Bahai News (Persian), September 12, 2016.
On September 11, local authorities in Isfahan closed down an optometry business run by Aminullah Emani (امین الله ایمنی). He had earlier been visited by local officials who wanted to confirm that he was a Bahai. They left, but returned a little later to shut his business down. Bahai-run optometry shops across Iran have been closed by the authorities in recent years, in an apparent effort to exclude Bahais from working in this sector.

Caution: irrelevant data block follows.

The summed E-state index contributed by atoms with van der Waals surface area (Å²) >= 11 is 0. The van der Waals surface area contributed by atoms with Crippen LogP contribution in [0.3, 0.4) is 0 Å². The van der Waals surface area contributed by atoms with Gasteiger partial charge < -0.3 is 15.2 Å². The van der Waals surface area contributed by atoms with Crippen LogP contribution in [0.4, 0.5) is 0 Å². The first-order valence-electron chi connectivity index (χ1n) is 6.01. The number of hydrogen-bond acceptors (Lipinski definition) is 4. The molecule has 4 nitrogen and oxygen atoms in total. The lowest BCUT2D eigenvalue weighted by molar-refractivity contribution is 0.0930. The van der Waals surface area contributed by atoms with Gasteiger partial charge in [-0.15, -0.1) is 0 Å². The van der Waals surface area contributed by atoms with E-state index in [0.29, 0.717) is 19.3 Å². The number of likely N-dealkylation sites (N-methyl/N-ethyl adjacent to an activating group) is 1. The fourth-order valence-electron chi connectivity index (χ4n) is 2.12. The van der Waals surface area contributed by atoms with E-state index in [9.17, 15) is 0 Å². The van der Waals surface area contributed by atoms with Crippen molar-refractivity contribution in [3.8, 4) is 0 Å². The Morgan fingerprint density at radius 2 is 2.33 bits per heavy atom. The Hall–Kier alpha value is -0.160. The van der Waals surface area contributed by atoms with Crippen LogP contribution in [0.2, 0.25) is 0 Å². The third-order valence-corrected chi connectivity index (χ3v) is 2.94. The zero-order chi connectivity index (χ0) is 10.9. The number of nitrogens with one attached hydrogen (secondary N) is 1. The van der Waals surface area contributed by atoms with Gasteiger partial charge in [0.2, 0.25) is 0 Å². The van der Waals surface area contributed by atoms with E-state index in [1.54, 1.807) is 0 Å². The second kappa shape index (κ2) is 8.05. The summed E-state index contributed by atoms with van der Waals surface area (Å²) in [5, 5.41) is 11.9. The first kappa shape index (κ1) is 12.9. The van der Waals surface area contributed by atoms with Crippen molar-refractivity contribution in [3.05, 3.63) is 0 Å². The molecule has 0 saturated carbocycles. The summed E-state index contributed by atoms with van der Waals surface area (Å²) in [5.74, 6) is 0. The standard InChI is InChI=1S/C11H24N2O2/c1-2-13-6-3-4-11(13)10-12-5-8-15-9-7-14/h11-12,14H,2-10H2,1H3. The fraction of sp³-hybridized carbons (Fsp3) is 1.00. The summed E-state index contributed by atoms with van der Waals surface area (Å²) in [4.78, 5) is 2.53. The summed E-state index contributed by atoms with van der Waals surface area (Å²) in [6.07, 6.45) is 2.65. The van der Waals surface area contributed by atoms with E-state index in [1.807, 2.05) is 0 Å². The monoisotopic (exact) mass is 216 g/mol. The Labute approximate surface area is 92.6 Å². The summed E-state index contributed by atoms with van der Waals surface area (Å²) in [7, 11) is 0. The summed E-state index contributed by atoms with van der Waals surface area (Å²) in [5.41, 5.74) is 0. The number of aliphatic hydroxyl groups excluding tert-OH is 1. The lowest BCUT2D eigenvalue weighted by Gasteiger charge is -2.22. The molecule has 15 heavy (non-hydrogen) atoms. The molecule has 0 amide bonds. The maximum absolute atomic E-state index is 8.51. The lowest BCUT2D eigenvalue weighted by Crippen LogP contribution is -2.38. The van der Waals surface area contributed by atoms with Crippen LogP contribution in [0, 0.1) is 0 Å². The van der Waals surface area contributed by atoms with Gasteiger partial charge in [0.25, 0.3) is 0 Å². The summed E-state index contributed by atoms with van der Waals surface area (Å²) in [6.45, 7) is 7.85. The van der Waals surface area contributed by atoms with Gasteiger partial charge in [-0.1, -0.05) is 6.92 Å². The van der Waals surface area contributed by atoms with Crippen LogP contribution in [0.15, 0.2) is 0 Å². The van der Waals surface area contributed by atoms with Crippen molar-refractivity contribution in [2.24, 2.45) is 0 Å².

Under Iran’s apartheid policy, Bahais are banned from government jobs and numerous industries, but the list of sectors from which Bahais are banned is formally a secret, and the list changes from time to time. On May 19, 2015, Saham News published a copy of the previously secret list of sectors from which Bahais are banned (by that time the list was already five years old, and incomplete). The order refers to a widely-held Iranian superstition that Bahais are “unclean,” and requires the police bureaus to block them from restaurants, cafeterias and catering, food ingredients and foodstuff sales, takeaways (Iranian-style), cafes, butchers shops, supermarkets, the production and sale of ice-cream, fruit juice, soft drinks, pastry and sweets, and coffee. At some stage optometry was apparently added to the list, and Bahai optometry shops began to be closed by the authorities. In January this year, the Vice President of the Iranian Optometry Association announced that Bahais are still involved in manufacturing and importing glasses, and have an active presence in this industry. This has been followed by the closure of many more Bahai optometrist’s shops.
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